We are not afraid to entrust the American people with unpleasant facts, foreign ideas, alien philosophies, and competitive values. For a nation that is afraid to let its people judge the truth and falsehood in an open market is a nation that is afraid of its people.
— John F. Kennedy
There are a couple of things about banning books that bear noting.
1. It doesn’t work.
2. It is always a bad idea.
Whether it’s “Uncle Tom’s Cabin” or “Mein Kampf,” try to prevent someone from reading something, and he or she will only be more intrigued and likely to read it.
We have laws against child pornography, and rightfully so, given that children should never be exploited in creating it. And, certainly, we don’t want to see sexual acts portrayed in literature at public schools or other places young people gather.
But once someone is of legal age, it’s important to remember that one person’s porn is another person’s literature. The Federal Anti-Obscenity Act of 1873 — since weakened by the courts — prevented “obscene, lewd, and/or lascivious” materials from going through the U.S. mail. These included “Canterbury Tales” and “The Arabian Nights.”
We are proud that Sigma Tau Delta, the international honor society for English students at Hartwick College, highlighted the folly of book banning last week by setting up a table in the Dewar Union building and inviting students to peruse lists of banned and challenged books.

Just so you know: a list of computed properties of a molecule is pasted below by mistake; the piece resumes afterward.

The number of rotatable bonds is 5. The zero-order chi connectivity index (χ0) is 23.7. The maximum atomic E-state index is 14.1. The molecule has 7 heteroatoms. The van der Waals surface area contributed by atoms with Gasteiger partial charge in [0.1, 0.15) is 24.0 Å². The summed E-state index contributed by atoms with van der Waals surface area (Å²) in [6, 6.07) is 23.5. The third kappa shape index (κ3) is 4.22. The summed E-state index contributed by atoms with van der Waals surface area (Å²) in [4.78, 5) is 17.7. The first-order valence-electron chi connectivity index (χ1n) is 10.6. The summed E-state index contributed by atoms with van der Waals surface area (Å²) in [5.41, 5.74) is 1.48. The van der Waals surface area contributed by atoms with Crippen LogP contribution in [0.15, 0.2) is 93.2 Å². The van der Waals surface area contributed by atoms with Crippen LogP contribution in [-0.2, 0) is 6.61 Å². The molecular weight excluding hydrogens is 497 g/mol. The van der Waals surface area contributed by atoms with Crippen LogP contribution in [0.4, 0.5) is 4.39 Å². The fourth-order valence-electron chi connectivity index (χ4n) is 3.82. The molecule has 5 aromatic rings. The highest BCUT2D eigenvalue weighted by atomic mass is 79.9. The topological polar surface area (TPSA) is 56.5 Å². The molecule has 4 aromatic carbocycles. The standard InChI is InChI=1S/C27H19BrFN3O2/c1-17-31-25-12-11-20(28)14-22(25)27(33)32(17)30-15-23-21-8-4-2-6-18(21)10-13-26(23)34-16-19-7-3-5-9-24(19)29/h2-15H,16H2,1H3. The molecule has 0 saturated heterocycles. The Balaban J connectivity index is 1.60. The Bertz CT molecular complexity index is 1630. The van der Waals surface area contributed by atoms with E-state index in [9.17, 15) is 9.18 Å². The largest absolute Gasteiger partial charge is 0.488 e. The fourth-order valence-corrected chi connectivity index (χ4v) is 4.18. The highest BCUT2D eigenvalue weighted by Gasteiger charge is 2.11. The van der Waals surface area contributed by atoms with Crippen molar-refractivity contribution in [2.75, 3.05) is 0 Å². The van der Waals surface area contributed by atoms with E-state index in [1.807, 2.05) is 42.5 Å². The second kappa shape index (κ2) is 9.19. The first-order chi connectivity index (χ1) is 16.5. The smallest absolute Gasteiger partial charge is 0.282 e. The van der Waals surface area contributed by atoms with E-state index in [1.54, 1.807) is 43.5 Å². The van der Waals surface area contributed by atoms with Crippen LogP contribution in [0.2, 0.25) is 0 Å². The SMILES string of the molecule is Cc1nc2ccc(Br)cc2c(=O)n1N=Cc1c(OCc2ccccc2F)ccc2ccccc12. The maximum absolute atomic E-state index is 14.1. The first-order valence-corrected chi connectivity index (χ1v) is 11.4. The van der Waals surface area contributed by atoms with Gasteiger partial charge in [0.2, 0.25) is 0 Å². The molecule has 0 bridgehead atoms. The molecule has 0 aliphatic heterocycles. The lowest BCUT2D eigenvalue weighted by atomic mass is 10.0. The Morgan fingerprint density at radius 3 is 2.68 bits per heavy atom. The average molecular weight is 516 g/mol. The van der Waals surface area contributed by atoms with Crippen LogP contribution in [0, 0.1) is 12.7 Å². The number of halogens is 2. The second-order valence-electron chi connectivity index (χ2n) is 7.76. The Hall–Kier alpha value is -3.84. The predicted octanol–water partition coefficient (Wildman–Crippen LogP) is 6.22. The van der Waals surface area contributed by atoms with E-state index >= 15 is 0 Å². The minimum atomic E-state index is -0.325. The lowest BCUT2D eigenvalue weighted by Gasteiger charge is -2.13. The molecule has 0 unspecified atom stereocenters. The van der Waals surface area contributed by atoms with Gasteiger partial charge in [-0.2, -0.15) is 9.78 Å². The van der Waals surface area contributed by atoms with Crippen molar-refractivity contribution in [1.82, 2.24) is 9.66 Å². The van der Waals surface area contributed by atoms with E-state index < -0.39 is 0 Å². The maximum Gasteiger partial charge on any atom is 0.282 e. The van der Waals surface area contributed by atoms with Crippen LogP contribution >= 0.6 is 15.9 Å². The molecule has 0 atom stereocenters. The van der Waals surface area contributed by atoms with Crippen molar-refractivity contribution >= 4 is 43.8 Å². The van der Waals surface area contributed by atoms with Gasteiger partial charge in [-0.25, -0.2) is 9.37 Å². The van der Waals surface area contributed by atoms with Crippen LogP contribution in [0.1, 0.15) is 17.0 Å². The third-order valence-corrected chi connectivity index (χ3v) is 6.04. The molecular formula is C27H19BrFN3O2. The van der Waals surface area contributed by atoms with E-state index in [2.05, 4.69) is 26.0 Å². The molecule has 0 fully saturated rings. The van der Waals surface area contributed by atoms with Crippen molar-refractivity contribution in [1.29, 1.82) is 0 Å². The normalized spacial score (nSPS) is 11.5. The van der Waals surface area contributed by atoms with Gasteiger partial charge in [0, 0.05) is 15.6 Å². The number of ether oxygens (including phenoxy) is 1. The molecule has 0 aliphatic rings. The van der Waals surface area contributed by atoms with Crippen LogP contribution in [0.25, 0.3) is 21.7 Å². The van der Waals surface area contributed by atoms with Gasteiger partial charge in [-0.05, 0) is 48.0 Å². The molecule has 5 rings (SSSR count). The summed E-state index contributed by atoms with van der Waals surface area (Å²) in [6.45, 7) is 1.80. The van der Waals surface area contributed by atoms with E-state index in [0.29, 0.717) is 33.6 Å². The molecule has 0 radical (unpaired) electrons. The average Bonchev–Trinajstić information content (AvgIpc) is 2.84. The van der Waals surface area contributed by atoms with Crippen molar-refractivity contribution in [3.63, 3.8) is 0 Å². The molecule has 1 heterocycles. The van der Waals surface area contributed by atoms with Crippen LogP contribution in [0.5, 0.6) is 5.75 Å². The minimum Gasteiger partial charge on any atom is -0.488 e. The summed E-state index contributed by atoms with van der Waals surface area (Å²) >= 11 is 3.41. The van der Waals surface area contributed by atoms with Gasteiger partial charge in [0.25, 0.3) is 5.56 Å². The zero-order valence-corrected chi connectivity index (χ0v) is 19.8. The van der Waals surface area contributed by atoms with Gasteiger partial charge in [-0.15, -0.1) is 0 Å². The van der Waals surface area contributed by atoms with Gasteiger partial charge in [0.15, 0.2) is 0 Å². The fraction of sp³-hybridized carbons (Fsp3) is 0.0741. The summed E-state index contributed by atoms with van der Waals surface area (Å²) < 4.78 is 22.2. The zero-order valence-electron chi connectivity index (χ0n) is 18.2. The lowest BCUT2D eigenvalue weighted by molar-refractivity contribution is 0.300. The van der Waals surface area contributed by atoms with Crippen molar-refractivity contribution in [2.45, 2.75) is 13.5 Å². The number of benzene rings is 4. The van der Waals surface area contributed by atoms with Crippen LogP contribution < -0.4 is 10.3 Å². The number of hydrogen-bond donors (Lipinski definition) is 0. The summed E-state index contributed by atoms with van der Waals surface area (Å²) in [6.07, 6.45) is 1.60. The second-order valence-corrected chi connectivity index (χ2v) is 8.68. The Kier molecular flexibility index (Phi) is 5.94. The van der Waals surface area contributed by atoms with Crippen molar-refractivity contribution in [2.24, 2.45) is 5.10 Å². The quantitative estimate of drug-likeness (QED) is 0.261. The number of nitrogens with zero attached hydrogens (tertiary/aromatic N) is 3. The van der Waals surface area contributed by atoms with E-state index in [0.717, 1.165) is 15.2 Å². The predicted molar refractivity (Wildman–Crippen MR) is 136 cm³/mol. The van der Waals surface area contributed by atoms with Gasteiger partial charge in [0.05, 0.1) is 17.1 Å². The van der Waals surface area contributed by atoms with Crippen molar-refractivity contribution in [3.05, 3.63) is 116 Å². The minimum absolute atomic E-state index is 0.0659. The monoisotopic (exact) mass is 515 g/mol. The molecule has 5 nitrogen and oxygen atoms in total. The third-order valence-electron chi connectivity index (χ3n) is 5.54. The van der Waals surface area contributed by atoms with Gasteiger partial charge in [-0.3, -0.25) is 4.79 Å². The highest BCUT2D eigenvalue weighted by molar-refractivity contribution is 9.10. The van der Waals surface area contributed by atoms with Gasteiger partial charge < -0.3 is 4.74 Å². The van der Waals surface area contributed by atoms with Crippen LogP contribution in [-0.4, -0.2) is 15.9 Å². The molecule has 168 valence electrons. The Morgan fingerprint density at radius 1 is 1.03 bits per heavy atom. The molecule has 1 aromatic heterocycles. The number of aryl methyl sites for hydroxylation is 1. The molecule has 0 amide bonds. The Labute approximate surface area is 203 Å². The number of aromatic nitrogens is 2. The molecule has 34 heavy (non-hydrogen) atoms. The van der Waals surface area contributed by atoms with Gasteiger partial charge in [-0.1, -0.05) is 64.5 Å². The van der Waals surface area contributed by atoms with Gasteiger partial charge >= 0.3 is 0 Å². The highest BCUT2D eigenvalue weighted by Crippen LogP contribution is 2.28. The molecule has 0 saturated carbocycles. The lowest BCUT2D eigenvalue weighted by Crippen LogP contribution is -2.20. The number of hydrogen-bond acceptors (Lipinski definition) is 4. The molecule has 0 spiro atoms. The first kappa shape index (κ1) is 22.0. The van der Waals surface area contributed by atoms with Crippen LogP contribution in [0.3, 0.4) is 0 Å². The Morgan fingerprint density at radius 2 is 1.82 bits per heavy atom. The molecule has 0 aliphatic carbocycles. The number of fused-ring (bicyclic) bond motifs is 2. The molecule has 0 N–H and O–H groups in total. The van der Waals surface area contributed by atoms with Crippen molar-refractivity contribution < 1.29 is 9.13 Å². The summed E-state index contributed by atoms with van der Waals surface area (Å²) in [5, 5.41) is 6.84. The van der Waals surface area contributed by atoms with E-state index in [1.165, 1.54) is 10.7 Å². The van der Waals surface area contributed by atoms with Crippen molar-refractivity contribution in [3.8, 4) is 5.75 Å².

Attempts to limit what people can read or hear about have a rich and sordid history. In 385 B.C., The Greek philosopher Plato attempted to keep Homer’s “The Odyssey” away from young readers. The infamous Roman Emperor Caligula in 35 A.D. also tried to ban it.
From 325 A.D., with the banning of Thaleia, the Catholic Church through the centuries banned many writings. In 1966, Pope Paul VI finally did away with Index Librorum Prohibitorum, a long, specific list of prohibited books begun by Pope Paul IV in 1559
In 1650, the Puritans in the Massachusetts Bay Colony — who ostensibly came to America for their religious freedom — burned a book by William Pynchon because it strayed from doctrine. Pynchon had to skedaddle it back to England to save his life.
Today, the USA Patriot Act allows federal investigators to make libraries show them what books you checked out. You’re checking out books — they’re checking you out.
This, too, is an insidious form of censorship that forces people to ban themselves from books they would otherwise want to bring home to read.
Book burnings in Nazi Germany or banned books in America — it’s hard to see much of a difference.